Why Writers Are Baristas

Last year about this time, I graduated with a B.A. in Creative Writing. This past weekend, plenty of my writer friends walked across that same stage to grab their diplomas as well. Creative Writing MFA programs are flooded with applicants, and the recent trends predict that the number of undergrads majoring in creative writing will soar over the next ten years. I know plenty of people (who, graciously, I won’t name) shake their heads at this degree choice. They inevitably say the same things: So you’re going to be a teacher? OR, My coffee barista is a writer.

Yes, I’m sure she is. And there’s a brilliant reason why writers are baristas, and once you hear my philosophy, you’ll never look at a creative writing degree the same.

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Portland Arts and Lectures Presents: Julia Alvarez

Last month, I had hot literary date with Elizabeth! We love to go to readings by some of our favorite authors, and we go every chance we get. Our friends might raise an eyebrow, saying that it’s an excuse for gluten-free restaurant shenanigans and a glass of wine, and maybe we wouldn’t argue too vehemently against their theory. At any rate, we had the privilege of hearing Julia Alvarez speak at the Schnitz, through Literary Arts and their Portland Arts & Lectures series. You already know how much of a fangirl I am for Literary Arts when I gave you the skinny on seeing Salman Rushdie last fall. In case you forgot, they rock! They put writers in the schools, do literary outreach in the community through Delve (I was a liaison!), and honor Oregon authors through the Oregon Book Awards. All fantastic stuff!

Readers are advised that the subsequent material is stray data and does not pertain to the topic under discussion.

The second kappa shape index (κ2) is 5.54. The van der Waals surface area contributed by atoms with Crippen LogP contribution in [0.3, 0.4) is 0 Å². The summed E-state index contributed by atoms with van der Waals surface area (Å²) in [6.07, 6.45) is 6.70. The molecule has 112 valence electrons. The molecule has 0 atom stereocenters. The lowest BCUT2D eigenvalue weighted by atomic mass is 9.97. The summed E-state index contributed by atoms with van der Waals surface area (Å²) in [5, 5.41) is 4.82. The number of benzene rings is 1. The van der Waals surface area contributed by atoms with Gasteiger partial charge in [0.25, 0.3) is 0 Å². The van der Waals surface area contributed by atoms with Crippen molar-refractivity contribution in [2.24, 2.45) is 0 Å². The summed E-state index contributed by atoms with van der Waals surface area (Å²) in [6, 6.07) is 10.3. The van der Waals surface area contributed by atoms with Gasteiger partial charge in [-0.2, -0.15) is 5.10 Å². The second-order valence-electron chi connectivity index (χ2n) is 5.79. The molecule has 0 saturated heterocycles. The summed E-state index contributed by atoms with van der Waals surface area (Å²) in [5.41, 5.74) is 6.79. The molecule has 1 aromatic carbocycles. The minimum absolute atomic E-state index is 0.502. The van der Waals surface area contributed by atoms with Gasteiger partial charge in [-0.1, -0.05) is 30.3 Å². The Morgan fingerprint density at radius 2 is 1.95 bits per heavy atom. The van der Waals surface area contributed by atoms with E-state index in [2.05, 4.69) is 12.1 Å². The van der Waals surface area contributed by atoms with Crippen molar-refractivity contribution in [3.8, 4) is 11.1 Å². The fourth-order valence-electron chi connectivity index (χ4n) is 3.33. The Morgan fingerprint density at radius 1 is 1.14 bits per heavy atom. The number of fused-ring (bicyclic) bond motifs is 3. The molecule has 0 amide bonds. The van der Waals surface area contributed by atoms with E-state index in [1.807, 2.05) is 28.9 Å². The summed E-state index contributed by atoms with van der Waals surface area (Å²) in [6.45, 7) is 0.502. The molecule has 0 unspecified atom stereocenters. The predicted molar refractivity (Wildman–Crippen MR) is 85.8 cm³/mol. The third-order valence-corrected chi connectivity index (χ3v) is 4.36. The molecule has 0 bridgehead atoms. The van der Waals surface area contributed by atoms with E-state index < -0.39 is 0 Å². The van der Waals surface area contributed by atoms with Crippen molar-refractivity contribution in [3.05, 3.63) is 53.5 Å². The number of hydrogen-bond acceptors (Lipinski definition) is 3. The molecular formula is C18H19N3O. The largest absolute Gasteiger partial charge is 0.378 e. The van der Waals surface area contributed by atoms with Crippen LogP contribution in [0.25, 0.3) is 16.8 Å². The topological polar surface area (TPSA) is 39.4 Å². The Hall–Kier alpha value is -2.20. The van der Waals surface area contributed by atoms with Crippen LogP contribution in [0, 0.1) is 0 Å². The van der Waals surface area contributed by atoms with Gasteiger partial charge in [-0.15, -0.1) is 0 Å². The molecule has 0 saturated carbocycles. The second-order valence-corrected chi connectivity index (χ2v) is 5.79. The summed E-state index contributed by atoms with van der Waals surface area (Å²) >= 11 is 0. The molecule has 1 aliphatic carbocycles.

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Life Lessons Learned From My First NaNoWriMo

It’s over. We’re done even if we’re not done. NaNoWriMo won’t be back for another 333 days no matter how much we whine and cry and scream and rejoice and swear we’re never going to do that crazy shit ever again! We will. And we will start it up again in 333 days. Since this was my first NaNoWriMo, I went into it a bit naively. I believed I would spend more time at the keyboard, more days glued to my screen, more hours wishing I had a different location, smarter characters, more or less plot (depending on the chapter), a ghost writer, a steady supply of heroin to numb the agony. What I wouldn’t have believed is that I would finish NaNoWriMo and have also learned some life lessons from the experience.

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